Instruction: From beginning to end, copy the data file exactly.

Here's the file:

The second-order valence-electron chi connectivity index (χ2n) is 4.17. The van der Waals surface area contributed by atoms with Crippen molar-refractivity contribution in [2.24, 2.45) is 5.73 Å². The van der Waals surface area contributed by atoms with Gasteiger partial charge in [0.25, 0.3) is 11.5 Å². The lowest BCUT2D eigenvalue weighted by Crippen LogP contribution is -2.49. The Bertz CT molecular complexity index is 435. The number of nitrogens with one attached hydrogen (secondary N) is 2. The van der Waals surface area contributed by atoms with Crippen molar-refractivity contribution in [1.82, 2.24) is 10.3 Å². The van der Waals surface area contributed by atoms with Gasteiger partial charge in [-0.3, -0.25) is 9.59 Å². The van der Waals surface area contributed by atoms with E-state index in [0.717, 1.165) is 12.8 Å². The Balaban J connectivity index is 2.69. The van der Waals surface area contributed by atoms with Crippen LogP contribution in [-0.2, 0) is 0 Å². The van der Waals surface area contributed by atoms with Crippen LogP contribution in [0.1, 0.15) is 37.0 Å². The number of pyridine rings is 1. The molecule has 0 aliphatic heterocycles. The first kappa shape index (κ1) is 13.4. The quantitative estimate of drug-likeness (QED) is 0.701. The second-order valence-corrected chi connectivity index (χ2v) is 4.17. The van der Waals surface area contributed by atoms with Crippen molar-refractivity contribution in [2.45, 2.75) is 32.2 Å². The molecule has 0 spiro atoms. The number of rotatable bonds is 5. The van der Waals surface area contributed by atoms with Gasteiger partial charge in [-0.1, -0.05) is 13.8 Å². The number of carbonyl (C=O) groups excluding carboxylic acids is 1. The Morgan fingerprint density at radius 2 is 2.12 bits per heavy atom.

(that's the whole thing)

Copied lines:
The second-order valence-electron chi connectivity index (χ2n) is 4.17. The van der Waals surface area contributed by atoms with Crippen molar-refractivity contribution in [2.24, 2.45) is 5.73 Å². The van der Waals surface area contributed by atoms with Gasteiger partial charge in [0.25, 0.3) is 11.5 Å². The lowest BCUT2D eigenvalue weighted by Crippen LogP contribution is -2.49. The Bertz CT molecular complexity index is 435. The number of nitrogens with one attached hydrogen (secondary N) is 2. The van der Waals surface area contributed by atoms with Crippen molar-refractivity contribution in [1.82, 2.24) is 10.3 Å². The van der Waals surface area contributed by atoms with Gasteiger partial charge in [-0.3, -0.25) is 9.59 Å². The van der Waals surface area contributed by atoms with E-state index in [0.717, 1.165) is 12.8 Å². The Balaban J connectivity index is 2.69. The van der Waals surface area contributed by atoms with Crippen LogP contribution in [-0.2, 0) is 0 Å². The van der Waals surface area contributed by atoms with Crippen LogP contribution in [0.1, 0.15) is 37.0 Å². The number of pyridine rings is 1. The molecule has 0 aliphatic heterocycles. The first kappa shape index (κ1) is 13.4. The quantitative estimate of drug-likeness (QED) is 0.701. The second-order valence-corrected chi connectivity index (χ2v) is 4.17. The van der Waals surface area contributed by atoms with Crippen molar-refractivity contribution in [2.45, 2.75) is 32.2 Å². The molecule has 0 spiro atoms. The number of rotatable bonds is 5. The van der Waals surface area contributed by atoms with Gasteiger partial charge in [-0.1, -0.05) is 13.8 Å². The number of carbonyl (C=O) groups excluding carboxylic acids is 1. The Morgan fingerprint density at radius 2 is 2.12 bits per heavy atom.